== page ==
World War II: Surviving The Blitz

World War II: Surviving The Blitz



The Blitz (Lesson 2)



60 minutes

World War II: Surviving The Blitz

Student Pre-Work

Do you have anyone in your family (a grandparent or great-grandparent, most likely) who remembers The Blitz? Ask them what memories they have of this period in their life. How did they feel? What happened to them? Were they evacuated from their home? How did they know protect themselves? If you don’t have someone in your family, have a look online to see if you can find the story of someone who experienced The Blitz and try to gather similar information.



Ask 3-4 students to share what they found out from their pre-work task.

  • Did you find a family member or friend who experienced The Blitz firsthand?
  • If not, were you able to find an account online?
  • What memories did this person share with you?
  • How did they feel at the time?
  • Were they evacuated from their homes?
  • How did they protect themselves?

Class Activities

Audio (5 mins)

Teacher plays this air raid siren sound for the class (loudly, if possible).

This is the sound that British people heard on an almost daily basis, warning them to take shelter because bomber planes were on their way.

How do you think people felt when they heard that sound? What would you do?

The First Attack on London (5 mins)

On the sunny afternoon of September 7th, 1940, 350 German bomber planes filled the skies, dropping bombs on East London’s docks. 450 people were killed, and 1300 were injured on that day alone.

Night after night, for two months, the bombings continued, but, after that first day, the bombings all happened at night. The darkness made it difficult for British fighter jets to stop the German planes.

In London, and other cities, children had been evacuated. This means that the children had been sent to areas of Britain and overseas that were believed to be safe from the threat of bombing. Host families and small towns and villages looked after the children until the threat was over.

How would you feel if you were evacuated and sent away from your family?

Wartime: The People’s Story (15 mins)

For the people who remained in London, blackouts began. Lights were covered or turned off at night to make it more difficult for air raid bombers to see targets in the dark.

The Underground system was used as a shelter, and some people were made homeless when their homes were destroyed.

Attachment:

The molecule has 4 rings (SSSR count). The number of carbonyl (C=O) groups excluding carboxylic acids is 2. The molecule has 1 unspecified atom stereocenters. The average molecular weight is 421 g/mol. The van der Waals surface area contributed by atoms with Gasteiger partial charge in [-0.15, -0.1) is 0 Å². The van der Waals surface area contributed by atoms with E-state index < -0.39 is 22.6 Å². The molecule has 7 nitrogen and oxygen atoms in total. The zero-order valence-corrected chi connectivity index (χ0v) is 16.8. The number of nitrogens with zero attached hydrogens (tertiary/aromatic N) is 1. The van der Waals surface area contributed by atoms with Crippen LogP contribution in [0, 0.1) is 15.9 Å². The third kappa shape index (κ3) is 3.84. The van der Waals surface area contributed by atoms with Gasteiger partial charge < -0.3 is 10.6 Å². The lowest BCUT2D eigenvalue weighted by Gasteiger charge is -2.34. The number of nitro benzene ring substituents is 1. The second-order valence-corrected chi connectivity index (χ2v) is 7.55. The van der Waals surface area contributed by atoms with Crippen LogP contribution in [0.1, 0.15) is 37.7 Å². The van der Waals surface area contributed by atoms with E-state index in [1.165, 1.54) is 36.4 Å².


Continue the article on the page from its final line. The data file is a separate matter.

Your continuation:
Rations were in place, meaning that each person could buy a fixed amount of different foods or supplies each week. Much of Britain’s food came from other countries on ships. Enemy submarines sank so many ships that there was a shortage of some foods. Rationing made sure everyone got a fair share. People handed over coupons from your ration book, as well as money, when you went shopping. When you had used up your ration of one food, you could not buy any more that week. The first foods rationed were bacon, sugar, tea, butter and meat. Clothes were rationed too. Paper, petrol and other things, such as soap (one bar a month) and washing powder, were also rationed.



Bomb Sight

Here is a map that shows all of the bomb strikes on London during The Blitz. Find a location that you recognize — for example St. Paul’s Cathedral or The Houses of Parliament. When you click on the bomb location then ‘more info’, you will see photos and stories from that location.

How does the location look in the archival photos in comparison to what the location looks like today? What stories do people tell about that place?

Building Morale (30 mins)

Hitler’s plan was to bomb Britain into giving up. The government responded by finding ways to boost the morale of the people. Newspapers were not allowed to show injured bodies or destroyed homes. Reports concentrated on the bravery of rescue services.

What does the word ‘morale’ mean? 

It refers to the confidence, enthusiasm, and discipline of a person/group at a particular time. During the war, the goal was to keep the people confident that Britain could win the war, and help them to work through the difficult times with strength and togetherness.


British prime minister Winston Churchill made the following speech to the House of Commons on June 4th, 1940 in an effort to build morale.


How do you react to that speech? How does it make you feel? Why do you think that is? How do you think the British people responded to it?

Group Activity

With your group, look at the photographs in this slideshow, imagining that you work for a newspaper. Your job is to decide which ones you will publish in your newspaper, keeping in mind that you want to keep the morale of the people high.

Closing Response

Matching (5 mins)

  • Blackout – All lights covered or blacked out to make it difficult for bomber planes to find targets
  • Gas masks – To cover the face and protect people in the event of a gas attack
  • Identity cards – To know who your friends and enemies are
  • Rations – To make sure everyone got their fair share of different foods
  • Air raid shelter – A place to take cover from falling bombs and debris
  • Evacuation – To save children and vulnerable people from being hurt or killed






The Blitz (Lesson 2)


Key Stage 3, Secondary


60 minutes

Curriculum Points:

History (Key Stage 3)

  • challenges for Britain, Europe and the wider world 1901 to the present day
  • the Second World War and the wartime leadership of Winston Churchill

Materials & Preparation


Bomb Sight

WWII Censorship (Photo Gallery)

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